President M. Lee Pelton wrote in his annual State of the College letter that the college’s failure to live up to its diversity, inclusion, and social justice promise was unacceptable. Members of the Student Government Association expressed concerns that the college is not focusing on day-to-day reality and needs of students on Tuesday.
“All of us—administrators, faculty, staff and, of course, the president—must commit ourselves to redouble our efforts and quicken the pace of change at Emerson,” Pelton wrote.
2018 Senator Arianna Conte said she has concerns the college will focus too much on its real estate developments and brand identity rather than other issues impacting the Emerson community.
“I don't personally disagree with a lot of the changes that President Pelton talked about but changing too much too soon all at once … means sometimes things in the day-to-day get swept under the rug,” Conte said.
According to Pelton, the Faculty Ad Hoc Committee for Cultural Competency met on Nov. 2 with faculty, students, and staff to respond to the demands made in an online petition created by Protesting Oppression With Educational Reform (POWER) in October. The Ad Hoc Committee submitted a letter-to-the-editor expressing support for students and their demands.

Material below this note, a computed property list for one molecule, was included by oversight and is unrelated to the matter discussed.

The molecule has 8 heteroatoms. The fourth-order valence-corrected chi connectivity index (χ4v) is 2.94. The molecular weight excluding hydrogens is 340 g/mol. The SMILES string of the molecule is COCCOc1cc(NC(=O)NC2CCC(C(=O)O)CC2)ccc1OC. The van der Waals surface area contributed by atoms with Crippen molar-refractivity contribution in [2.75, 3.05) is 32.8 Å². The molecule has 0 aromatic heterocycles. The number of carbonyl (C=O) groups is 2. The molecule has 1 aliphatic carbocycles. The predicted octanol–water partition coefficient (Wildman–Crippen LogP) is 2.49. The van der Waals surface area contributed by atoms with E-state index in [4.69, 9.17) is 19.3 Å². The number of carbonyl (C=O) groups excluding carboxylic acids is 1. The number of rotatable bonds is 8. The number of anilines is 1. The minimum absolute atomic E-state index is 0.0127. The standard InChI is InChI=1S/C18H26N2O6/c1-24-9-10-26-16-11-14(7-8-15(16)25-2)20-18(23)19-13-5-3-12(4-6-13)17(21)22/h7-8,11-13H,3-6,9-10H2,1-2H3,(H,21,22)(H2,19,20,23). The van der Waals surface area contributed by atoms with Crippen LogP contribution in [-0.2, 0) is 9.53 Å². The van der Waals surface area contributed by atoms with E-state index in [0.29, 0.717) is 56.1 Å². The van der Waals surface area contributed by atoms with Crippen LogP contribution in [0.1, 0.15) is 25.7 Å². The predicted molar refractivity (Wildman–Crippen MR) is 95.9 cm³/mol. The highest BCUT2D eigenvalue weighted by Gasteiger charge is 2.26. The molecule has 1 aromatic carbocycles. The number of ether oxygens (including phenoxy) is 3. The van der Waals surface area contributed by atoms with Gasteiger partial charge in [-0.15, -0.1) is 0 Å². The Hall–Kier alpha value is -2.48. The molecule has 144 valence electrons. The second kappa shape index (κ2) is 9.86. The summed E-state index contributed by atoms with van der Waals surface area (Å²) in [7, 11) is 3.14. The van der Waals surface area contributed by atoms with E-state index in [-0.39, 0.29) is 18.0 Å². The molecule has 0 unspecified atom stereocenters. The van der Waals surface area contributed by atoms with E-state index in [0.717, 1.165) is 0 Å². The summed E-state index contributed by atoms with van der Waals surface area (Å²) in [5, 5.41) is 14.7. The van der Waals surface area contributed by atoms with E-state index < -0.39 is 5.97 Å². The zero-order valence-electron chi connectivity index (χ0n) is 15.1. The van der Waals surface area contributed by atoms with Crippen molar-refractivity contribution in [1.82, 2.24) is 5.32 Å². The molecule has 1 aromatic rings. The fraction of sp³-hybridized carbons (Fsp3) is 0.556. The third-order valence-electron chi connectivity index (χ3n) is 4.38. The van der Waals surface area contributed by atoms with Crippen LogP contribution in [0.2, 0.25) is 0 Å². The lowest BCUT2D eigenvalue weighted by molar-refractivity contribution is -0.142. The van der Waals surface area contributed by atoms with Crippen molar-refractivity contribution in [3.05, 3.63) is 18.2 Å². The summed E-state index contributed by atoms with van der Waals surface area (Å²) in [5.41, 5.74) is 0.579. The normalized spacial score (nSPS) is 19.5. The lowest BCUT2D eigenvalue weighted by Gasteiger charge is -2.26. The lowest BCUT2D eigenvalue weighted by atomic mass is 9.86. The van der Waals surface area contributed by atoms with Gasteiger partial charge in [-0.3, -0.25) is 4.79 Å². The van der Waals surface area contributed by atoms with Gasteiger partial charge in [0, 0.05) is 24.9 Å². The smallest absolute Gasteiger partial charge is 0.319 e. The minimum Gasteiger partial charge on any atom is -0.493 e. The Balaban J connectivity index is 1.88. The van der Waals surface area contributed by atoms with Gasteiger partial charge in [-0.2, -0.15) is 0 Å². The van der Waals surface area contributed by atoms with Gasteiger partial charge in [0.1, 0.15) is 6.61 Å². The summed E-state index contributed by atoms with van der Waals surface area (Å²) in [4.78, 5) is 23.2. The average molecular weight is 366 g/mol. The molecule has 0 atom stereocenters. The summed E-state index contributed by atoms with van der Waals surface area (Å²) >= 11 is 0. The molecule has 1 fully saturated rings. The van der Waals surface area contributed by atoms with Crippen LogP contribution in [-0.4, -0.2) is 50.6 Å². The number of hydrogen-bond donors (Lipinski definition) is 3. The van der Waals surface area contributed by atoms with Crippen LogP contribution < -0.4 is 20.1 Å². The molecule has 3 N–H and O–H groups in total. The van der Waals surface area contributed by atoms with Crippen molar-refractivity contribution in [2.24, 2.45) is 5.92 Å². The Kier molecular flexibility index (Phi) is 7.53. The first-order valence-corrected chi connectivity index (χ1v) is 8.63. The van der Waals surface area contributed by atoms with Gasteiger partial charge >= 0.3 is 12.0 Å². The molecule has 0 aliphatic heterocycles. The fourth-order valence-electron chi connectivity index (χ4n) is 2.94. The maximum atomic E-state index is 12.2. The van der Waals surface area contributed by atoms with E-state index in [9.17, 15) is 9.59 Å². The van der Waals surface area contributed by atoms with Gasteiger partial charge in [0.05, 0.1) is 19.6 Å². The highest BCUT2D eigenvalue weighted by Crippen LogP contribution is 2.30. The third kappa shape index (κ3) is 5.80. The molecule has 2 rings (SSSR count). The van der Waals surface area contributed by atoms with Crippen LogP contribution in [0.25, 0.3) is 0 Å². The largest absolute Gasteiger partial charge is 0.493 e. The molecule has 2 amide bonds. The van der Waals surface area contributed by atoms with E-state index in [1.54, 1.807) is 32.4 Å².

“We recommit ourselves to fair and inclusive education,” the letter said.
Pelton went on to address the college’s staff and Emerson’s commitment to working with the Service Employees International Union Local 888 bargaining unit. Employees sought representation from SEIU 888 after multiple bargaining committee members said one reason the union was formed was the inconsistent treatment employees received from Human Resources.
“While the net revenue loss from closing the Little Building for two years will perforce constrain the operating budget, the College is committed to working with the recently formed SEIU bargaining unit,” Pelton wrote.
In 2013, a compensation survey conducted by the college found 75 percent of employees at more than 30 peer schools are paid more than Emerson staff members in similar positions. This puts college employees in the 25th percentile for wages. The president said the college will normalize issues related to long-term staff pay and those newly hired over time.
“I think I’d like to have seen more based on … the recent dialogues about how much staff is paid,” SGA President Annie Makielski said.
Pelton also outlined four main focuses for the coming years. The four goals include the college’s commitment to becoming a hub for arts and communication, while also working to understand what it means to be a diverse community.
Additionally, Pelton mentioned a desire to establish an institute to explore relevant critical issues. The college also wants to improve how it communicates with faculty, students, staff, media, and external constituencies.
“I understand that the last four points before the end are just sort of general overarching statements … but I feel like the rest of the letter didn’t really outline a very solid plan to achieve these goals,” SGA Vice President Madeline Ramaley said.
Max Reyes contributed reporting to this article.